Understanding Unrelated Business Income in Nonprofits

by | Sep 14, 2022

If you know only one thing about 501(c)(3) nonprofit organizations, you probably know that they don’t pay federal taxes on their income. 

But what if I told you that’s not always true?

It’s true that due to their uniquely valuable societal contributions, such as charitable actions or educational priorities, nonprofits receive tax exemption for income from activities substantially related to their primary purpose

However, as detailed in Publication 598 of the Internal Revenue Service, income not directly related to their declared charitable purpose is subject to federal taxation. This is called the unrelated business income tax, or UBIT.

So how do you know if your nonprofit organization has taxable unrelated business income?

We’ll review the core principles of unrelated business income tax (UBIT) rules below, along with examples of income subject to taxation, to help you understand what it is and whether or not it applies to your organization. 


What is Unrelated Business Income Tax (UBIT)?

Both federal tax exemption and the eligibility to receive tax-deductible contributions help your nonprofit achieve its charitable goals. But while these benefits have a positive impact on society, they can pose a temptation for some organizations looking to take financial advantage for personal gain. 

As a result, Congress implemented the UBIT in 1950 to eliminate the unfair advantage tax exemption gave to nonprofits competing against for-profit entities in the same sector. The tax limits the advantage of nonprofits to their specified charitable purpose and prevents them from exploiting their benefits in the commercial sector. 

For example, the UBIT prevents an entity such as a church from using its exempt status to open a store purely for profit with no charitable purpose. This is true even if the church uses those funds to fund programs in the community.

It is not, however, prohibited for your exempt organization to earn unrelated business income. If you receive gross income from an unrelated business reaching $1,000 or more, you simply need to complete and submit IRS Form 990-T and pay the required taxes.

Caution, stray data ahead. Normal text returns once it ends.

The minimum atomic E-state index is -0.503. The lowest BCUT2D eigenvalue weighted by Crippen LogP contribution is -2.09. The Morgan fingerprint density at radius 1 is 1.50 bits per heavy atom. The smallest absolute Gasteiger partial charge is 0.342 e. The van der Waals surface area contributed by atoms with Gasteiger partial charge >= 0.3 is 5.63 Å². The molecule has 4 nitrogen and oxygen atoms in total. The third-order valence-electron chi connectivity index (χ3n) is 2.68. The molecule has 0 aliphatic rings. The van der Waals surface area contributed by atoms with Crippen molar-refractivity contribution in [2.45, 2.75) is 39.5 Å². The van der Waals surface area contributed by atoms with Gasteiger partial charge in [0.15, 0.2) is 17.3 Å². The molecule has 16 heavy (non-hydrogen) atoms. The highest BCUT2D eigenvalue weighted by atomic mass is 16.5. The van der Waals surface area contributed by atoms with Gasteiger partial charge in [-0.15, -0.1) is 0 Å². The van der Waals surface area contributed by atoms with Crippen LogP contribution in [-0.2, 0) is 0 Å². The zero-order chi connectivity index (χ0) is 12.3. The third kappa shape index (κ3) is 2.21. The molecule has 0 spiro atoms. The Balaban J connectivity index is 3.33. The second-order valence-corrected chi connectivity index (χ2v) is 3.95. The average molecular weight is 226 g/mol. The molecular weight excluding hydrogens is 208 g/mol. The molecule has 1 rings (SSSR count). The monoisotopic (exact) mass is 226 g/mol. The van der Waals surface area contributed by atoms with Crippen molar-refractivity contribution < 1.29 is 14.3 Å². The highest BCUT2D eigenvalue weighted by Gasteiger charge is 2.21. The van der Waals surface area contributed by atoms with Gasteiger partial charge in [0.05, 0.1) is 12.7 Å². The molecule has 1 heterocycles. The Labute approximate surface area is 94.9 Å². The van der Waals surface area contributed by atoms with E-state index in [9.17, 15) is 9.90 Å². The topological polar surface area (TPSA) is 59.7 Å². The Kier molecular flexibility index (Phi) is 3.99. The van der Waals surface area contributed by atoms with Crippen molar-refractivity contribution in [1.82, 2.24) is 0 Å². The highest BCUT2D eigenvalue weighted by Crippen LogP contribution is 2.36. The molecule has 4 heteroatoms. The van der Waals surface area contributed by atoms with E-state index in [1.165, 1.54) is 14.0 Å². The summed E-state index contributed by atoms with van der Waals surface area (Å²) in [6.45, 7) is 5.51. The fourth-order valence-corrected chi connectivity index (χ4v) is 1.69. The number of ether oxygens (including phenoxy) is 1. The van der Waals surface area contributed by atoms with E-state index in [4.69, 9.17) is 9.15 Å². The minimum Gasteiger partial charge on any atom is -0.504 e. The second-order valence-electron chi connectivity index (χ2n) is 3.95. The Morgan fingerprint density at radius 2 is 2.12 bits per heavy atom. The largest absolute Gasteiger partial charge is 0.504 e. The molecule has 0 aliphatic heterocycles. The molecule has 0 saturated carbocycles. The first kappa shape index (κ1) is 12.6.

If your organization expects it will need to pay $500 or more in tax for the year, then you must pay a quarterly estimated tax. The Form 990-W helps determine the required amount of estimated tax to pay.

Form 990-T and Form 990-W are in addition to your organization’s annual information return (Form 990, Form 990-EZ, or Form 990-PF).

IRS UBIT Requirements 

UBIT rules apply to most organizations that gain tax exemption from section 501(a) of the Internal Revenue Code (IRC). The three main criteria for your tax-exempt entity’s activity to be considered an unrelated business are as follows:

  1. Your activity is a trade or business that produces income via the selling of goods or services. Even if these activities occur under a greater umbrella of the organization’s tax-exempt purposes, they maintain their identity as unrelated trades or businesses as long as they generate gross incomes from distributing or producing goods or services.
  2. The activity is regularly carried on, meaning that the organization pursues them with frequency and continuity, similarly to the manner in which non-exempt organizations pursue comparable commercial activities.
  3. The activity is not substantially related to furthering the organization’s exempt, charitable purpose.  

Special Cases & Exceptions

Most tax-exempt organizations must follow the UBIT requirements, including those in social welfare, advocacy, trade, veteran groups, labor organizations, and employee benefits. 

However, some special cases fall under modifications, exclusions, or exceptions to unrelated business income, such as:

✔️ Volunteer labor
✔️ Convenience of members
✔️ Sale of donated merchandise or in-kind gifts
✔️ Corporations organized under Acts of Congress and are instrumentalities of the United States
✔️ Some charitable trusts not subject to private foundation taxes
✔️ Dividends
✔️ Interest
✔️ Certain investment income
✔️ Royalties